Not everyone likes TSA's screening procedures

TSA airport screener.

The TSA, or Transportation Security Administrations, has been getting a lot of grief lately for their “thorough” body search policy at airports.  Now, I’m not here to “probe” into whether the TSA deserves the criticism they’re getting for the invasive pat downs.   What I wanted to do was use the TSA to illustrate how a poor public relations response can turn a bad situation into an unbridled disaster.

It’s a lesson that every business really needs to learn.

The problem is that with the growth of social media and all the access that goes with it, businesses are becoming increasingly susceptible to getting bad publicity.  It happens a lot.   What most businesses don’t understand, however, is that it’s not the initial bad press that gets a company in trouble, but their response to it.  A lot of times that means simply making sure you don’t do anything to make matters worse.

Here are four tips to stop a business from making a bad situation worse.

TAKE THE HIGH ROAD

Put yourselves in the TSA’s position for a moment.  You are in charge of every airport in the country.  You must screen millions of passengers, many of whom are just plain disagreeable, every day.  And now you have to read daily accounts of people who have had nightmarish experiences at the hands of some of your agents.

Your first instinct is to want to fight back.  You want to defend yourself.  You want to shove everything back at your “know-nothing, stupid, bus riding” critics and make them eat their words.

Don’t.  You’ll regret it.

Just ask TSA Head John Pistole.

John Pistole, Head of TSA

What a business needs to understand is that most folks take the side of the perceived victim when there is a dispute.  TSA is NOT the victim, the passengers are.  It may not be fair, but its reality.  Maligning the victim and trashing their supporters will only make you look worse.

Instead, take the high road.

Had the TSA showed any sympathy to the people having problems with the invasive screenings, rather than say “digging their heels in,” there wouldn’t have been quite the backlash.

SHOW WE’RE ON THE SAME SIDE

One of the TSA’s worst mistakes has been to turn the issue of invasive screening into an “us-versus-them” situation.  By doing this, the TSA has framed themselves as the opponent rather than as a supporter of the flying public.  Not very wise.  The TSA would have been better served to take this type of stance.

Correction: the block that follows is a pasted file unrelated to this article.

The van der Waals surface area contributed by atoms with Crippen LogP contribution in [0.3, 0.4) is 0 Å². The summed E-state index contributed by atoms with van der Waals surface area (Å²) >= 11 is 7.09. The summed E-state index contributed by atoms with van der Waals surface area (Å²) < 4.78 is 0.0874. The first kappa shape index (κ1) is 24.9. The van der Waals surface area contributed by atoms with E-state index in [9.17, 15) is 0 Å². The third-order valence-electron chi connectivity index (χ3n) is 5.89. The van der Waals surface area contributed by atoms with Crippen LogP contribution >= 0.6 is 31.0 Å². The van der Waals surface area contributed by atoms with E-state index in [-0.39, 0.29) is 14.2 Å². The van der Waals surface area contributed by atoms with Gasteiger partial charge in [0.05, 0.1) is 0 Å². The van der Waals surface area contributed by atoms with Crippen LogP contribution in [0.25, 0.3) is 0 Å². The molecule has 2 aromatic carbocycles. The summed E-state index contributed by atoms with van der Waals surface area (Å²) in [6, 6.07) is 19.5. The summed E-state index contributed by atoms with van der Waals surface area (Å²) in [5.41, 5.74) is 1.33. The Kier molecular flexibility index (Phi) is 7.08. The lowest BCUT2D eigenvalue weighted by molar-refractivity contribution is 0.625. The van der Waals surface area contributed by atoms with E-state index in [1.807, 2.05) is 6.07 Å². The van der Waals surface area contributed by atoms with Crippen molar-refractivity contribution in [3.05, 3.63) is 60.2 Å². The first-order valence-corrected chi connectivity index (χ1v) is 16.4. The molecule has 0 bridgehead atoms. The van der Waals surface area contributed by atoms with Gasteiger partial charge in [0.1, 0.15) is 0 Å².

We understand and sympathize with everyone regarding the inconvenience of the increased screenings.  Believe us, we hate it as much as you do.  We feel badly about the increased screenings, but we would much rather feel badly about that than about sending hundreds of people into harm’s way because we chose convenience over safety.

Please.  We need your help.

If any of our agents are not treating you with respect and professionalism let us know.  We are all in this together.

Thank you for your patience and support.

Letting people understand that you’re on their side helps to diffuse many situations.

NO VENDETTAS

In many cases a business will want to “punish” the people who are causing them problems.  It may feel good, but acting on vendettas might be the worst thing to do.  Take TSA.  There are reports that TSA workers will start a work slowdown to show their displeasure about screening criticisms and a possible protest over Thanksgiving.

I can’t think of  a worse idea.

If people are angry with you, treating them worse won’t help.  Furthermore, if you find that you have employees who are acting on vendettas and you don’t get rid of them, your business will be looked at as having been in on it.

You must treat everyone even better than you normally would.  Especially the people complaining about your business.

BE OF GOOD CHEER

Let’s face it.  Screenings aren’t going to go away.  What doesn’t help, however, is when the TSA agents are grumpy, stern, and rude.  This just feeds into the public’s perception about the TSA as an opponent, rather than a partner in safety.

If you are pleasant, (not annoyingly cheerful or acting like a joker) people will be much more patient.  If you are already dealing with a bad situation, showing some understanding that the customer is being inconvenienced will let people know that you care about them.